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When The Thing was released in 1982, director John Carpenter had already established himself as a master of horror that could do little wrong. Coming off the quadruple punch of Assault on Precinct 13, Halloween, The Fog and Escape from New York, Carpenter’s skill was in taking the ordinary, the suburban and the concept of the “other”, and blending them together in a terrifying pot pourri of mayhem, music and madness. Based on the science-fiction story Who Goes There? by John W. Campbell Jr, already adapted by Howard Hawks in 1951 as The Thing From Another World, Carpenter’s version not only completely captured the spirit of the 1980s, but would eventually be considered a timeless classic.
A group of Americans exploring the remote regions of Antarctica are interrupted when a seemingly mad group of Norwegians flies over the camp in a helicopter, shooting at a dog. When the Norwegians die through either accident or shooting, no explanation is given for their pursuit of the dog, who is locked in with the other dogs at the base. When the station’s dogs are violently killed, it is soon discovered that a creature of alien origin has been hiding inside it, and can take the form and characteristics of anything or anyone it comes into contact with. The crew grows increasingly paranoid at the possibility that the thing could be any one of them, and it falls to pilot J.R. MacReady (Kurt Russell) to hunt it down and destroy it before it is too late.
1982 may as well be re-dubbed the Year of Science Fiction, as a two-week period saw the release of not only The Thing, but Steven Spielberg’s E.T.: The Extra-Terrestrial and Ridley Scott’s Blade Runner. Indeed, the latter debuted on the same day as The Thing, which did not originally fare well at the box office, and the success of E.T. (and mixed reviews) perhaps led to The Thing‘s critical and box-office bashing. Carpenter notes in retrospect that “The movie was hated. Even by science-fiction fans. They thought that I had betrayed some kind of trust, and the piling on was insane”. Yet time has healed all wounds in a film that is now rightly considered to be one of the finest in the genre, and can proudly list the likes of Edgar Wright (Shaun of the Dead) amongst its most ardent supporters.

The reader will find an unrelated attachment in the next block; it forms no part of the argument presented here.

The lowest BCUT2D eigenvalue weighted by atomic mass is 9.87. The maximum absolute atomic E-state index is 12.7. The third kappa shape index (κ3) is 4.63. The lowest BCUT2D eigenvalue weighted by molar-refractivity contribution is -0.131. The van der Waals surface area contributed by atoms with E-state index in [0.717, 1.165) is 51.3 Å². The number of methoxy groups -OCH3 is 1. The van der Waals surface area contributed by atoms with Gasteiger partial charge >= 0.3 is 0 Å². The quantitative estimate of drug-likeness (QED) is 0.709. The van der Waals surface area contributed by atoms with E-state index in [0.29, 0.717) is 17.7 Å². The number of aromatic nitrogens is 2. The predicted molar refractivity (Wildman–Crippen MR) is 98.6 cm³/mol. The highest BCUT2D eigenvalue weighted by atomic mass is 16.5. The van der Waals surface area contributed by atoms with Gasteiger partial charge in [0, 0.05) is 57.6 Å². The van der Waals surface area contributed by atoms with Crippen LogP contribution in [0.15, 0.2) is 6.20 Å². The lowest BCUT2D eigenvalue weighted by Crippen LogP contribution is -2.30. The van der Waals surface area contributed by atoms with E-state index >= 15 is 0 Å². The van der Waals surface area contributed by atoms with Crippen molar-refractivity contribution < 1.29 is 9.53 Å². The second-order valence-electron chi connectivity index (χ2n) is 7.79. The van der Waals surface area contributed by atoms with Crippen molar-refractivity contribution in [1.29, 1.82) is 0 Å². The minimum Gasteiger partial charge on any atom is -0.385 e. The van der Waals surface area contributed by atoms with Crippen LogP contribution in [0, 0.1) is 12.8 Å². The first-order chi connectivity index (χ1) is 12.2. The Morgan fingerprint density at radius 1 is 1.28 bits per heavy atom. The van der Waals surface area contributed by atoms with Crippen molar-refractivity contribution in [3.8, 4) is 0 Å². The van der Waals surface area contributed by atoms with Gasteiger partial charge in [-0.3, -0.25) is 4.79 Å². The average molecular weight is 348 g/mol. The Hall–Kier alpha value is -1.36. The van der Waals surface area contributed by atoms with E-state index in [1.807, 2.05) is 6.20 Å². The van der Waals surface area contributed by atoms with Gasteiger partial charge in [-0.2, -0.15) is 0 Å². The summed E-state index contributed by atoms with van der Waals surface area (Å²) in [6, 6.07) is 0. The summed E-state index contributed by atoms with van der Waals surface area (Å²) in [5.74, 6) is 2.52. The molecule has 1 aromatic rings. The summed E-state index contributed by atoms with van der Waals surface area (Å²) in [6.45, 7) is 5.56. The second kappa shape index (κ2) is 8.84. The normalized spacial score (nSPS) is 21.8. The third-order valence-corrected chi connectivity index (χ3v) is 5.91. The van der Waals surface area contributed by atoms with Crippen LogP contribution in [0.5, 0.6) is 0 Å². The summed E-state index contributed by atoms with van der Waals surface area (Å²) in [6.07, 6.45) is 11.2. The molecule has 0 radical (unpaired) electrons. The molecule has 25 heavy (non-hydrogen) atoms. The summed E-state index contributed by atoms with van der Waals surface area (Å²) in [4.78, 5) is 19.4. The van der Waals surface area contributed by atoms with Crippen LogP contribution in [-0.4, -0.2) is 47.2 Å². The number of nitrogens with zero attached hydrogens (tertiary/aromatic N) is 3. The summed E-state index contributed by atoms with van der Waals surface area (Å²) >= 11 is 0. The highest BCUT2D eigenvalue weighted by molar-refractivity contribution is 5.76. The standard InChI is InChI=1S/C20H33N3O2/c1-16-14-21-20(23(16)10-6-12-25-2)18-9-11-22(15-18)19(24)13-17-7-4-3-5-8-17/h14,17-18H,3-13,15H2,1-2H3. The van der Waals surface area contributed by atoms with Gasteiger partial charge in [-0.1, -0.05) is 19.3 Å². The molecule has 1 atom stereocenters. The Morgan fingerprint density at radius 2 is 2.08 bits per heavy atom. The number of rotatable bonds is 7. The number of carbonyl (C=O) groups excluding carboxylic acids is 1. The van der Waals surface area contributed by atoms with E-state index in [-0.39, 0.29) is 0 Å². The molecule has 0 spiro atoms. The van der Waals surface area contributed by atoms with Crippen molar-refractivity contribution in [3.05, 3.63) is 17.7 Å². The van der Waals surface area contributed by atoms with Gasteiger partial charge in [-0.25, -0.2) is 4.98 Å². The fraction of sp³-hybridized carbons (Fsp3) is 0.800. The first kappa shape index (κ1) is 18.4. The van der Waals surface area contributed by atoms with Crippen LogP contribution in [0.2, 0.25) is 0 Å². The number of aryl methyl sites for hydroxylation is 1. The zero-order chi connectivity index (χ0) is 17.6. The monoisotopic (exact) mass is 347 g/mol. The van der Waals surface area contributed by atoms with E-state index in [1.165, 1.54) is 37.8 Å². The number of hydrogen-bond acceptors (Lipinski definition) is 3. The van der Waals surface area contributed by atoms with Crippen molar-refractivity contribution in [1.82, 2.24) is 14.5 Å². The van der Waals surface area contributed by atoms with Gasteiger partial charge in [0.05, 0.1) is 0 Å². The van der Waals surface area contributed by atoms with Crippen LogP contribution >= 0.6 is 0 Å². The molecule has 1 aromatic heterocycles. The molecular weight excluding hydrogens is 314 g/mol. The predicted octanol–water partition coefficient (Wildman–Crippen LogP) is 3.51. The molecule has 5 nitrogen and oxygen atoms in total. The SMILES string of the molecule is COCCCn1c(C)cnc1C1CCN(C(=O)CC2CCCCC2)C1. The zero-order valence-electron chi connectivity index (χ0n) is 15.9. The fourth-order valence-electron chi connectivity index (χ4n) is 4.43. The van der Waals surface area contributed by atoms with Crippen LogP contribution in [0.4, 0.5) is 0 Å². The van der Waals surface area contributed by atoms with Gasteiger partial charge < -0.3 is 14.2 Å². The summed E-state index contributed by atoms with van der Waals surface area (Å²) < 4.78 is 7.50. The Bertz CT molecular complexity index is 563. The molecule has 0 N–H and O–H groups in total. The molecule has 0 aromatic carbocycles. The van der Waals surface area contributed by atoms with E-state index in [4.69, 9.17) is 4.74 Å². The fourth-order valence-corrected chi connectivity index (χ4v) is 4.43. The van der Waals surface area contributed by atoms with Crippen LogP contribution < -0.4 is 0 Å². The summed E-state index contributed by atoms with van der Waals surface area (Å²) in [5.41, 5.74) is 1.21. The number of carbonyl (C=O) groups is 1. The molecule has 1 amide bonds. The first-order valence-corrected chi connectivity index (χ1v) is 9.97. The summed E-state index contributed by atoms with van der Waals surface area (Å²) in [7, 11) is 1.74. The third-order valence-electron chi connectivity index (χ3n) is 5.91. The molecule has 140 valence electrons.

The Thing taps into the twin themes of isolation and bodily invasion, two elements that may explain why the audiences’ first instinct was to recoil in horror from what they were seeing. The effects, created by Rob Bottin and Stan Winston (in the case of the dog creature), mirror the grotesque subversion of the human form typically found in a David Cronenberg film. Yet it is the isolation of the setting that results in the most chilling (so to speak) aspects of the film, much like Stanley Kubrick’s The Shining used place two year before. Here Carpenter is on familiar turf, having previously cut his heroes off from the outside world in Assault From Precinct 13 or using natural barriers (The Fog) to create confusion and alienation. That Carpenter is able to pull off what is often Dali-esque surrealism in the midst of a horror film is a testament to his craft. That spooky score by Ennio Morricone doesn’t hurt either.
Having already converted Kurt Russell, a Disney familiar of the 1970s, into badass leading man Snake Plissken in Escape from New York, Russell is the consummate anti-hero, the loveable scoundrel that was all the vogue thanks to Harrison Ford in Raiders of the Lost Ark and Star Wars, the latter’s role of Han Solo being one that Russell had actually auditioned for. Whether it is a horror film, a splatter fest or just a tense psychological thriller that you are after, The Thing provides them all in spades. The recent prequel, also called The Thing, borrows so much from this original, but only emphasises just how much this seminal film got write almost thirty years ago.